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New transportation minister Sawhney visits Fort Macleod

rajan sawhney
Transportation Minister Rajan Sawhney, Livingstone-Macleod MLA Roger Reid and Fort Macleod Mayor Brent Feyter met last week at Tim Hortons to discuss the highway realignment and other local issues.

Fort Macleod’s mayor urged Alberta’s new transportation minister last week to move ahead with stage 1A of the highway realignment.

Mayor Brent Feyter made the case to Transportation Minister Rajan Sawhney to realign the east entrance to Fort Macleod in the interests of safety and economic development.

“It’s designed, ready to go,” Feyter said of the $9-million Stage 1A project. “It’s the only shovel-ready project in southern Alberta.”

“It’s not a big project but it would be a game changer in terms of access and flow into the east end of town.”

The Stage 1A project would bring the east- and west-bound lanes of Highway 3 together beginning at about the turn-off to Bouvry Exports into Fort Macleod.

That would eliminate the shift into a single lane of traffic for westbound vehicles heading into town.

The shift would provide access to land the Town of Fort Macleod could prepare for highway commercial development.

“Right now we can’t access that land for any kind of development,” Feyter said.

Feyter, Sawhney and Livingstone-Macleod MLA Roger Reid met at Tim Hortons in Fort Macleod the morning of Aug. 3.

Sawhney was named transportation minister July 8, having previously served as minister of community and social services.

“One of the first things I wanted to do was learn the portfolio, and the only way you can do that is actually getting out and talking to people,” Sawhney said.

“I’ve got big binders full of information, but this meeting I just had with the mayor was very fruitful because when you hear the issues and the realities at the ground level you actually understand the situation a little bit better.”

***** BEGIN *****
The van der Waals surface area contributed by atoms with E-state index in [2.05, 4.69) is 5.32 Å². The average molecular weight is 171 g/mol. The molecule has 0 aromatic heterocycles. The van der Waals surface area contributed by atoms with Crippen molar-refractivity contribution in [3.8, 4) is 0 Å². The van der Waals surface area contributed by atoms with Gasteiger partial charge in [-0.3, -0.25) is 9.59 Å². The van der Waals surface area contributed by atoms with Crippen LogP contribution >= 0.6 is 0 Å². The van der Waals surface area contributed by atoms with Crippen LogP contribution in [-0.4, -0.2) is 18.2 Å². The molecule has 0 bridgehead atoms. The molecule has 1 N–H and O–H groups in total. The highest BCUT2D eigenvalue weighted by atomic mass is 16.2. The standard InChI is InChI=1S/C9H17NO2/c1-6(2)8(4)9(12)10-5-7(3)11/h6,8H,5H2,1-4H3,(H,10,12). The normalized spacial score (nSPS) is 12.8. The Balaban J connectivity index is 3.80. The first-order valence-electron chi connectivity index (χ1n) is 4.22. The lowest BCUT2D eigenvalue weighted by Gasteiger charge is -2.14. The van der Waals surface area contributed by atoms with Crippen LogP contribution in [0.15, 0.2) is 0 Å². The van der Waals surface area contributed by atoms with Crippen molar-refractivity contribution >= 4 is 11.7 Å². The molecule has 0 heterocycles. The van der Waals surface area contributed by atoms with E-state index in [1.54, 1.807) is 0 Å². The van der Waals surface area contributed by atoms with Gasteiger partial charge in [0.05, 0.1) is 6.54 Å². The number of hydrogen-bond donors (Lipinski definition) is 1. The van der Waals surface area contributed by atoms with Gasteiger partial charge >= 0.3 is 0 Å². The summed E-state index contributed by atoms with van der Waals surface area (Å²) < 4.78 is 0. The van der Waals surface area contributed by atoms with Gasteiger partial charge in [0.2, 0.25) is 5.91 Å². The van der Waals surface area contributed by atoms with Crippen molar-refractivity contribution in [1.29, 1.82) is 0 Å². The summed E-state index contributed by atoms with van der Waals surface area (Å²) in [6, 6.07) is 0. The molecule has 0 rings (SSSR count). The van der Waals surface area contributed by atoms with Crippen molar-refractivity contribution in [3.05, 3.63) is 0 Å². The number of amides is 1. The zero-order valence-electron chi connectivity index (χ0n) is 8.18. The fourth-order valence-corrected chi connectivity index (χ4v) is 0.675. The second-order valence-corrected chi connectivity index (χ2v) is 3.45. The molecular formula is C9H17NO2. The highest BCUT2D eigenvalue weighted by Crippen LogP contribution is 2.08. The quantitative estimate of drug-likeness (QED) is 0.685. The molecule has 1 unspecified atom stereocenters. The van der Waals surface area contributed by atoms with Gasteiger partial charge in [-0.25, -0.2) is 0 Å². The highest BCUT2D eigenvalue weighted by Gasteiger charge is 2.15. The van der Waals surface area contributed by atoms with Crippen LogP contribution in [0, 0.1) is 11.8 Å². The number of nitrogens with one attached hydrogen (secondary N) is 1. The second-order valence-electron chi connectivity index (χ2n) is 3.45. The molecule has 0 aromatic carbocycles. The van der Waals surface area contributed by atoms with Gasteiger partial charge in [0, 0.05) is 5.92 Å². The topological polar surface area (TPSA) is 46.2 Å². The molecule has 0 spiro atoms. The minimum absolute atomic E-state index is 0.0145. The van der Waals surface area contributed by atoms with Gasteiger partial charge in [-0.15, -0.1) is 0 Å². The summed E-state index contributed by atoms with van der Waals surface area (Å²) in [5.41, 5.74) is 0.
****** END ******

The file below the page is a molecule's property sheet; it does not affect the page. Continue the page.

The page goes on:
The MLA for Calgary-North East was surprised when Premier Jason Kenney asked her to take on the new role.

“I was very invested in my previous portfolio — community and social services — because it was such an important portfolio during the pandemic.”

It didn’t take long for Sawhney, who has a degree in  economics and political science and who worked in oil and gas for 20 years, to get excited about the transportation portfolio.

“It’s all about economic recovery, and building, and revitalization,” Sawhney said. “I’m very excited to be a part of that.”

Sawhney said the work the transportation department does across Alberta means jobs, improved infrastructure, and development of economic corridors.

“All of that is very exciting because it means that we are on the way to recovery,” Sawhney said.

Sawhney said the chance to meet elected municipal officials, their staff and community members across Alberta is another benefit to the job.

Sawhney got a chance to do that last week with stops in Fort Macleod, Lethbridge and Medicine Hat.

Sawhney said while the province’s capital budget has limitations, there is new money available through a $1.9-billion federal investment in the national trade corridor program.

“I’m going to see what we can do to get some of those funds back into the province,” Sawhney said. “There’s ways to be creative, and ways to be pushy. If there are some very important projects that need attention, I will see what I can do with my government colleagues.”

Reid said cabinet ministers are anxious to get into ridings outside of Edmonton now that pandemic health restrictions are lifted.

“We’re trying to make up for some lost time and make those connections again with everyday Albertans post-pandemic,” Reid said.

Reid said transportation is a major concern across the Livingstone-Macleod riding, with Highway 3 twinning, bridge and road maintenance and other projects all demanding attention.

Getting cabinet ministers into his riding helps Reid make the case for project funding.

“To come down and meet the people is really helpful when they have to make decisions,” Reid said. “For someone like Minister Sawhney who is new to the portfolio, to jump in and do these kind of meetings to help her get up to speed as soon as possible is really important.”

Brent Feyter and council are hopeful the Stage 1A project remains front of mind for Sawhney when she returns to Edmonton.

“I’ve been pushing for it, council has been pushing for it,” Feyter said. “We’re just hoping they will find a little bit of money somewhere to make it happen.”

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